WAFB First Alert Quickcast:May 7th WAFB First Alert Quickcast:
- isolated showers into the weekend
- Invest 90L has an 80% chance of becoming Ana
Areas of dense fog developed during the morning drive as our muggy Gulf air mass reached saturation -- relative humidity at 100% -- across much of the area. Thankfully, the morning sun dispatched that fog fairly quickly.
After a string of mainly dry days, we saw a bit more action on Doppler radar today, although coverage was still rather limited. And what rains did develop this afternoon -- a result of our moist air and daytime heating -- die off into the evening. Look for fair skies by the evening with clouds and pockets of fog slowly returning after midnight. It should be a dry start for Friday’s morning drive and bus ride with temperatures in the upper 60°s.
It’s another warm and somewhat humid Friday afternoon on the way with highs in the mid to upper 80°s for the WAFB viewing area. Given the set-up, spotty-to-isolated showers can be expected for the afternoon but whatever does develop won’t last long -- let’s call it rain chances at 20% or less. All in all, looking good for Friday evening’s ‘Live After Five,’ LSU Baseball, or anything else around the area.
Saturday's forecast? Ditto on Friday: upper 60°s for sunrise with pockets of fog, afternoon highs in the mid to upper 80°s and rain chances at 20% or less.
What about Mother’s Day? If you’ve been following our forecasts this week, we’ve been generally going with a 30% chance of afternoon showers for Sunday. The news is a little better as of this afternoon: we’ll go with just a 20% chance of rain and a forecast for the day that is nearly a carbon-copy of Friday and Saturday.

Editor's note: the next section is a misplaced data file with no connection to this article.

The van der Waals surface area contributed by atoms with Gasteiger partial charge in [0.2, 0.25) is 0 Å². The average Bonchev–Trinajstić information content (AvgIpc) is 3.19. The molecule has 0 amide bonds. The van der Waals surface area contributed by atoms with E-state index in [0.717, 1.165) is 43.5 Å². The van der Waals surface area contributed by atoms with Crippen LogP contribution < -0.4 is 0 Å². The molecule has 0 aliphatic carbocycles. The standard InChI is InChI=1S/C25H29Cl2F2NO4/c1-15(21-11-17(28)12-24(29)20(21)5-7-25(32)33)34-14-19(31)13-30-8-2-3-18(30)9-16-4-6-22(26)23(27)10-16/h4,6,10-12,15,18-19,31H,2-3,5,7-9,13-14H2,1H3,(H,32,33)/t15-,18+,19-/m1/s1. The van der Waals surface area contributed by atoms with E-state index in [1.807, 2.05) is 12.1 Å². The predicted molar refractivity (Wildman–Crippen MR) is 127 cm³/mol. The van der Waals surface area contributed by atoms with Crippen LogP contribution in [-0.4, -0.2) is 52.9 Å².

After that very wet April, our recent run of mostly-dry days has been welcomed. But we don’t want to get too dry, and it looks like Mother Nature will accommodate. A storm system over the Central Plains this weekend will send a cold front our way for early next week. Plan for scattered rains on Monday with scattered-to-likely rains on Tuesday. The extended guidance is somewhat divided on what happens after that -- does the front sweep through far enough to deliver a noticeable cool-down and a return of dry days or does it linger in the region as a stalled front that keeps our weather unsettled?
For now, we suspect only a limited drop in temperatures with this front and we are currently leaning to continued scattered rains for Wednesday and Thursday.
As for “Invest 90L” off the southeastern Atlantic Coast, the National Hurricane Center (NHC) has again increased the chances for tropical or sub-tropical development, now giving 90L an 80% chance of becoming Ana over the next two to 5 days (as of 12:45pm today). Based on the latest satellite presentations, it seems probable that the NHC will ‘upgrade’ 90L to Ana in the next two days and define it as a sub-tropical storm.
As a reminder, sub-tropical systems are hybrid systems caught midway between extra-tropical lows and fully tropical systems, showing some characteristics of both. While sub-tropical storms tend to be less energetic in terms of damage potential, they tend to be more expansive than tropical storms and hurricanes. Interests along the U.S. Eastern Seaboard -- especially the Carolinas -- need to pay close attention to this system, but it offers no threat to the Gulf.